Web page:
By nightfall, we were in first place in our section and 3rd overall. By that time we were over half way across the lake, there was a small wind shift, so boats started tacking to starboard into the middle towards the Wisconsin shore. With all the crew on the rail (less one) we pounded our way north. At night, it is easy to go slow and not realize it. In those conditions, you are reefed and the jib is on an outboard lead to keep the helm under control. It is hard enough to sail in big seas, but at night with 30 knots and rain and no boats to steer off in front, it is easy to sail the boat slow. When I sailed it was useful to light up the tell tale on the stay to make sure I didn’t steer way to low. When you steer high you luff, but steering too low, you don’t get the power sensation since you are so de-powered. We did not have good apparent wind numbers and that could have been our downfall.

Sometime during the night, we lost our 2-mile lead and lost another 3 miles. In hindsight, we sailed a persistent knock for too long and missed a 15-degree wind shift. We sailed the starboard tack until 4:30 in the morning. Then, we tacked towards the Michigan shore again. By watching the tracker, something happened around sunrise. TOA had a big lead and started pointing 5 to 10 degrees lower than Mad Cap the second-place boat. New driver? Bad trim? We will never know, but for 6 ours we lost a lot of ground and by 10 in the morning, our 2-mile lead was now 3 miles behind.

There is a bit of a distance-racing lesson here. Make sure your instruments show apparent wind angle and know what your target speed is. If you don’t have that apparent wind at night, you need a telltale on the stay illuminated to make sure you are in the ball game. Also, when you change helmsman, sit with the new person for a while to make sure everyone is on the same page.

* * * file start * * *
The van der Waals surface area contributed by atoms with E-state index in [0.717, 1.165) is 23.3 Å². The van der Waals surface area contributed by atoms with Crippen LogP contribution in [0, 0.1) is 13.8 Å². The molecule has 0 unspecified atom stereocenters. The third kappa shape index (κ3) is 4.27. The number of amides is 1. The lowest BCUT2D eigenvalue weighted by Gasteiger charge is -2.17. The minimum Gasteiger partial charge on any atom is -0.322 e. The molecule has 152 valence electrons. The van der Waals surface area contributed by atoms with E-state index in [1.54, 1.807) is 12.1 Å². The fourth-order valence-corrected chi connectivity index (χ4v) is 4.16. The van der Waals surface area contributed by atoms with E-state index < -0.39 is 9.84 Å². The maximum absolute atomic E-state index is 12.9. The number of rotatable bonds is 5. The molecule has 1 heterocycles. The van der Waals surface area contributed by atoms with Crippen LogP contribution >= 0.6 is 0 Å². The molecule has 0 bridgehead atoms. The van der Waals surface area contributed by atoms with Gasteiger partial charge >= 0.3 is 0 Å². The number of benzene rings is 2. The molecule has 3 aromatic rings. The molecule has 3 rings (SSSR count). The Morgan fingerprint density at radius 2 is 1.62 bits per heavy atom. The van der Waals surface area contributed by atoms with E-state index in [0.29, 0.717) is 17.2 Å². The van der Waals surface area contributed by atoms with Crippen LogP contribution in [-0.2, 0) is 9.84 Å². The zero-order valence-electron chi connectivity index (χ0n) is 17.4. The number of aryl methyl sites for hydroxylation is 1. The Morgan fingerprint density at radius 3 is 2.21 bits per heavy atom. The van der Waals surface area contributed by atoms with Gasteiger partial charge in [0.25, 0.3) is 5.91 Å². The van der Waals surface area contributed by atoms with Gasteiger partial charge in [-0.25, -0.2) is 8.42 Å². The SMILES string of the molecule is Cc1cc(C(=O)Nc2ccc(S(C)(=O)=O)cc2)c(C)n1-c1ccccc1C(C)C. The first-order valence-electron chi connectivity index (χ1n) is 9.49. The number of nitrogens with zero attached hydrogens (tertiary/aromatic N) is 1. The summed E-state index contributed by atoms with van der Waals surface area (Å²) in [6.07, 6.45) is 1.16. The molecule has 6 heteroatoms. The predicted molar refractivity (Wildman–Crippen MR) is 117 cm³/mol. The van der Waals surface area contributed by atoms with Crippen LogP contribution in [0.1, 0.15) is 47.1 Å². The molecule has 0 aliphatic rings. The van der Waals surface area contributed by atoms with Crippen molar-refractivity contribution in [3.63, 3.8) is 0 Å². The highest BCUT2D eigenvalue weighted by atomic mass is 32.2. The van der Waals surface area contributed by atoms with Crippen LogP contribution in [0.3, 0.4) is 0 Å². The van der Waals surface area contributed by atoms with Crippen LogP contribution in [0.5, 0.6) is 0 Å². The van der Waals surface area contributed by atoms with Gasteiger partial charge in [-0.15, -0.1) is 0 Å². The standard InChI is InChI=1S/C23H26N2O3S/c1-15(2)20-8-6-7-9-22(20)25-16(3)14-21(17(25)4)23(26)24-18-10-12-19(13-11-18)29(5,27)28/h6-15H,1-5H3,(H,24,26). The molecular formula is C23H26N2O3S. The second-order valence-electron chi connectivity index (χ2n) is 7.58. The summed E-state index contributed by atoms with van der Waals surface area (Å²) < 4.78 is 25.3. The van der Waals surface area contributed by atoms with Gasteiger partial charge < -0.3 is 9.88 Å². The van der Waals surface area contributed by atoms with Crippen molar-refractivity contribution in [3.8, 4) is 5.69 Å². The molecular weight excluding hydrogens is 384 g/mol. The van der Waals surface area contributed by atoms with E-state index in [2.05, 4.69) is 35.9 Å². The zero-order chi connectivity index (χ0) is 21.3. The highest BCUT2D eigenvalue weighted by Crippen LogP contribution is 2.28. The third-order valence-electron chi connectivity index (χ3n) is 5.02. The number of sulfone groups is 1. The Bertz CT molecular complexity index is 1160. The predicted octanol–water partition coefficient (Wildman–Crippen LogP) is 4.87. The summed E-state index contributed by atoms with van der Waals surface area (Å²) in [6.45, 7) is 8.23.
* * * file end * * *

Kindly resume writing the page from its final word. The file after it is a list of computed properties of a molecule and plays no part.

Twenty-four hours into the race, it was still a beat. We were on the Michigan shore near Big Sable point and we had dropped to third. The reef was out, it seemed like we were sailing well, but we were falling further behind the two leaders. Winds continued to diminish throughout the night, but we remained on a beat. We were treated to a spectacular rainbow/moon combination before sunset, which lasted for over an hour before the sun finally disappeared.

At 2:30 am Monday, we entered the Manitou Passage. By that time, the wind had lightened up considerably to around 13 knots. We were still on a beat and in the passage, but you are well protected from the waves by the Manitou Islands. Earlier in the race, we knew we were behind because we had had cell phone coverage. We were able to check again and found out we were back in second.

It is about 80 miles from the entrance of the Manitou Passage to Grey’s Reef lighthouse. Given the change in angle of the course we thought we might have more of a reach. Sadly, the wind shifted and we were still on a beat. The winds continued to lighten as we approached daybreak. We were entertained by a spectacular fog show. The fog just rolled in near land and as we left it, you could see tops of the sails of our competitors above it looking like shark fins.

By the time we got to the lighthouse at Grey’s Reef, the wind had died. We had a Code 0 up to “beat” to the lighthouse. In the Grey’s Reef passage, you have Islands to port and Michigan to starboard. It opens up to fairly big area maybe 15 miles wide. It would just be our luck to have the light air turn into a beat to get around “can 3” which is a few miles up the reef. After the can, you take a 90-degree turn into the Straights of Mackinac. Once again, the wind shifted and it turned into a light air beat. The straights are 20 miles to the Mackinac Bridge. It was light and boats played both shorelines. We chose the North side, it turned out a northerly came in, and we could put a spinnaker up and creep to the Bridge. With a mile to go to the bridge, the wind stopped again, and we used the wind seeker to get under the bridge. The wind seeker is a cool sail, it goes up the forestay and is super light, and it is fully battened with really light battens. It is amazing how well it takes shape in no air. The beating continued under the bridge to the finish line. After 60 hours, the race was over.

There were parties and seeing friends at the bars, but the fact a fellow sailor had died in the race, and the flags were at half-mast, subdued the celebration, as we all realized it could have been any of us.”